Hautes-Alpes (05200) Population: 455 Altitude: 1460 m
In the mountains southeast of Embrun, and the Serre-Ponçon lake is the tiny village of Les Orres. It's a compact little village with a few houses, a stone church and ruins of an ancient Medieval wall, all ringed around by tall mountains.
It's a very picturesque little village, but there's no commerce, cafés or "rest facilities". On a much earlier visit (1998) we found one small fresh-fruit stand that's there only on Sundays, and one elderly lady who sells baskets, dried "chadrons" and some wood carvings from the front of her old farmhouse. The village houses have steep roofs, often of pale slate, and many with open-air wooden attics with long wooden balconies.
The village itself is a collection of farm houses and some newer villas of the same mountain style. A few large chalet villas and farms dot the hillsides just around.
Les Orres Church
The Eglise St Marie Madeleine is from the early 16th century -- the Gothic doorway is dated 1501.
It's quite grand church for such a small village, and is in the style of the Réal cathedral of Embrun.
We especially liked the lion on the corner wall, the sculpted face and the ancient sculpted owl on the church wall.
Les Orres Ski Station
Les Orres has a very popular ski station, located across the valley to the south of the main village, on the far slopes in this photo viewed from the village center. Les Orres ski station first opened in 1970, has grown steadily, and now (2016) has 100 km of downhill trails with 37 downhill ski runs and 19 ski lifts.
For "Nordique" skiing, Les Orres has a 6-km cross-country trail and a12-km cross-country trail as well as a 6-km snowshoeing trail. All the Noridique skiing at Les Orres is free.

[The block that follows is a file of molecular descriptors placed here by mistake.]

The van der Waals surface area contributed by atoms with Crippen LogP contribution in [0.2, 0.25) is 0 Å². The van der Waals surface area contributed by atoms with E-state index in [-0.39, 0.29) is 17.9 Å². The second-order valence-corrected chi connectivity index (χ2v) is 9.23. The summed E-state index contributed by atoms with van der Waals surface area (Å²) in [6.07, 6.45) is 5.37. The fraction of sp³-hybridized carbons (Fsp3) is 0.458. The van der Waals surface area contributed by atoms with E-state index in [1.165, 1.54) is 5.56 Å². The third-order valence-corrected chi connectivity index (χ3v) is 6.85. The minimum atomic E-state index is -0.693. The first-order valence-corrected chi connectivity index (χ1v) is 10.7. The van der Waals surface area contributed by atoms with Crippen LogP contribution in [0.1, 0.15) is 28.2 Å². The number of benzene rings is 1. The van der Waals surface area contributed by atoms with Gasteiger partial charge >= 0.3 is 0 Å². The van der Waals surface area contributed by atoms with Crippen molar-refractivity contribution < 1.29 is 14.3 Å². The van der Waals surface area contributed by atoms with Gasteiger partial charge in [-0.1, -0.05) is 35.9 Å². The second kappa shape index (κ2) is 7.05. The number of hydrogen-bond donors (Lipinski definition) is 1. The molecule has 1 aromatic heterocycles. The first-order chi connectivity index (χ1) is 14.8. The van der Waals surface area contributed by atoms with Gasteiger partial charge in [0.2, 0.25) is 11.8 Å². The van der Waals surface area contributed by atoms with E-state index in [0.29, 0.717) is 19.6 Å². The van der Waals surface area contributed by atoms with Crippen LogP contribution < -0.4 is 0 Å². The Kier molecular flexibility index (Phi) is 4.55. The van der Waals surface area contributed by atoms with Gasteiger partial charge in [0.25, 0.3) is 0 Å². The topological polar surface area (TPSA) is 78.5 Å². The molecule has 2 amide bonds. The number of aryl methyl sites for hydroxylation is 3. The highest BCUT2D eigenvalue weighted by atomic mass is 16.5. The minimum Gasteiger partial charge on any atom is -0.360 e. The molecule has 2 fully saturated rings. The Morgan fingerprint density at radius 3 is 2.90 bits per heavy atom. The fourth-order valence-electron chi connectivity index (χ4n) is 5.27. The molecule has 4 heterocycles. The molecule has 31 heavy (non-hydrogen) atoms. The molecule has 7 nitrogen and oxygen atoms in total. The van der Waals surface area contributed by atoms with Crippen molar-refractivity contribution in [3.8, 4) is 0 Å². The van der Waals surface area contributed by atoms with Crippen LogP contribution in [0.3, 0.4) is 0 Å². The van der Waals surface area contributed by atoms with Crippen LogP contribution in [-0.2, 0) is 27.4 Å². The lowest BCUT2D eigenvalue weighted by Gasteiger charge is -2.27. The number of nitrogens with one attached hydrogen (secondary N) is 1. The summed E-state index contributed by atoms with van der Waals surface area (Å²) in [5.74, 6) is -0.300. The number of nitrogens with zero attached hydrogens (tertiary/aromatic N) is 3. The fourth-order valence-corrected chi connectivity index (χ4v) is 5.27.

Les Orres Sundials
There's this one nice old sundial on the side of a house in the tiny village of Les Orres. In the hamlet of Le Mélezet, just to the south, there's a 19th-century "Zabula" sundial on the back of the old church.
History of Les Orres
Prehistoric: Several Bronze-age burial tombs were discovered at Mélezet, 1 km to the south.
Celto-Ligurian: An annual procession to the source of the fontaine de Jérusalem is very ancient, and based on Gauloise superstitions.
The commune was aquired in the 13th century by the Hospitaliers de St-Jean-de-Jérusalem. Until the Treaty of Utrecht in 1713, Les Orres was a frontier village in the Valley of Barcelonnette, ruled by the Counts of Provence or the Dukes of Savoy. The Col de Orres was a passage between Embrun and Barcelonnette, and armies frequently passed through. In 1388, the Duke of Savoy captured Barcelonnette, and the Embrunais reacted by building a fortress here, of which these are the remains [photo].
The entire region suffered greatly during the Wars of Religion. In 1595, the Duke of Savoy dragged cannons up onto the Col des Orres and rained fire down onto the village, destroying it. A century later, in 1692, during another war, many nearby villages and castles were burnt, and Les Orres was pillaged, but the region became French.
• GPS: 44.513946, 6.549292
Didier Richard (1/50,000) #10 "Queyras Pays du Viso"
Les Orres Station, a couple of km south of the old village, is set up for summer and winter sports, with 2000-bed accomondations. The highest ski lifts go up to 2600 m.
Transportation Les Orres
Department 05, Haute-Alpes Buses
- See Beyond's Haute-Alpes (05) Bus Schedules for downloading Haute-Alpes bus-lines map and bus-line schedules [pdf for each line] (link for PDF files).